New Delhi: With less than a year left for general elections, Bollywood is pumping out a stream of movies riding the new cool wave of patriotism.
After Raazi and Parmanu: The Story of Pokhran that released in May, director Anubhav Sinha is coming up with Mulk this weekend. Others in line include Akshay Kumar’s historical sports drama Gold and John Abraham’s vigilante action thriller Satyameva Jayate for Independence Day. Later in the year, there is Yash Raj Films’ Sui Dhaaga aimed at promoting the country’s indigenous textile industry, based on the Make In India initiative.
“It’s to do with the mood of the country right now," said Satyameva Jayate director Milap Milan Zhaveri. “India has grown by leaps and bounds over the last few years, we’re a power to reckon with. So, people are in the mood to celebrate that and true cinema can always instil a decent sense of patriotism. That is why I think so many films with this sentiment are being made and appreciated also."
Film distributor and exhibitor Akshaye Rathi agreed this is a viable box office strategy, given that patriotism is a sentiment common to every Indian regardless of caste, creed or gender. And it’s only logical to play to the gallery as long as you’re respecting those sentiments.
To be sure, Bollywood has had a history of patriotic films, led by Manoj Kumar’s Upkar (1967), Purab Aur Paschim (1970) and Kranti (1981), Dev Anand’s Hum Dono (1961) and Prem Pujari (1970) and later Subhash Ghai’s Karma (1986) and J.P. Dutta’s Border (1997) and LOC Kargil (2003). But the current crop of movies has a different take on nationalism.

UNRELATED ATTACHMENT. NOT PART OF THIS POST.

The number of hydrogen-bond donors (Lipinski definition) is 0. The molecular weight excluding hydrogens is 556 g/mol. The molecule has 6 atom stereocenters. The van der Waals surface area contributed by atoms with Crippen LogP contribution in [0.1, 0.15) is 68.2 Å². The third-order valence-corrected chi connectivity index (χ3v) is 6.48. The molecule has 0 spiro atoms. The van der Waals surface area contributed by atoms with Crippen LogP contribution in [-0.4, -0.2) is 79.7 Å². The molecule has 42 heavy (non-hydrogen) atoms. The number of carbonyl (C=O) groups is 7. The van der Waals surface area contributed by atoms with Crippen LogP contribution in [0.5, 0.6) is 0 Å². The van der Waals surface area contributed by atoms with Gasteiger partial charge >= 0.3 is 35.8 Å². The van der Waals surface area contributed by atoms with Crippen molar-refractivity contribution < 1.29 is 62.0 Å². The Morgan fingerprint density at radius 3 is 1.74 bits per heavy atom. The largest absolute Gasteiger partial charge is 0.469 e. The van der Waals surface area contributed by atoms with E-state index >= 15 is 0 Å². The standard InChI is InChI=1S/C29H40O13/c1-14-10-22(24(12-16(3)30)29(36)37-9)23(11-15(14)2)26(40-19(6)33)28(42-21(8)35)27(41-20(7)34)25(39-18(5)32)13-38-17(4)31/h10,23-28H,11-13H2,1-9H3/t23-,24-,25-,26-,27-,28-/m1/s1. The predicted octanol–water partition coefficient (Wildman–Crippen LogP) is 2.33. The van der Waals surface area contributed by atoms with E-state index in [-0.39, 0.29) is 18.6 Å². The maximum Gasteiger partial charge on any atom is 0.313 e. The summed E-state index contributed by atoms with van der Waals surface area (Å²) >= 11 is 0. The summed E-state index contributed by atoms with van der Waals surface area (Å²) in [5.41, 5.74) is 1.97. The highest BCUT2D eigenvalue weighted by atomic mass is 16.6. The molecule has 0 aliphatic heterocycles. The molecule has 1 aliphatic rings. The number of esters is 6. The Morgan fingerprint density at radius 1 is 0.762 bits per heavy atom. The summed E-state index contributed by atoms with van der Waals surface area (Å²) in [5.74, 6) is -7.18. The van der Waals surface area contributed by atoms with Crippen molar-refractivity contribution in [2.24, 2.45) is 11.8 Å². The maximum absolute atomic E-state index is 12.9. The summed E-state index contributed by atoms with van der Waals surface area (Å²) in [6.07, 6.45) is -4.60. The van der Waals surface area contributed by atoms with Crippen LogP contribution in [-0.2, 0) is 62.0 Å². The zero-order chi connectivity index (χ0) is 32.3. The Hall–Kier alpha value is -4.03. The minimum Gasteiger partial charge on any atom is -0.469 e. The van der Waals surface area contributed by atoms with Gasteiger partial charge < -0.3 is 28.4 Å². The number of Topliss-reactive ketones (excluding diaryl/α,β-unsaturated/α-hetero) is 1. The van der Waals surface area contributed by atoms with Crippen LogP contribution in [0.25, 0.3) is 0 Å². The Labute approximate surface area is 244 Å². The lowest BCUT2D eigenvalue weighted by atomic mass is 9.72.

“Most of the other (older) patriotic films are celebratory in nature, without really addressing what we have done for the country. But the new films bring to the table a lot of questions we are scared to broach, which are taboo and which we are kind of trying to talk about openly," said Mulk director Anubhav Sinha, referring to movies like Ashutosh Gowariker’s Swades (2004) that spoke about coming back to the country to help solve its problems or his own Mulk that talks about togetherness and inclusion.
“Obviously we’re not used to it, we don’t say those things to each other but the sooner we address those questions, the sooner we’ll be past them," Sinha said.
“This is the right time for such films that help build a sense of community and national identity though one can’t say how much they will ultimately help," said Jai Murg, a Mumbai-based political analyst. Murg pointed to the telecast of epic series Ramayana and Mahabharat during the 1980s that had coincided with the rise of the BJP and inadvertently served as the early mass campaign for the Vishva Hindu Parishad.
However, not everyone agree.
“Films often dilute the impact with songs and fights, and patriotism remains another entertainment element. One can’t say if they will have a significant impact on political dynamics," said film historian Theodore Baskaran.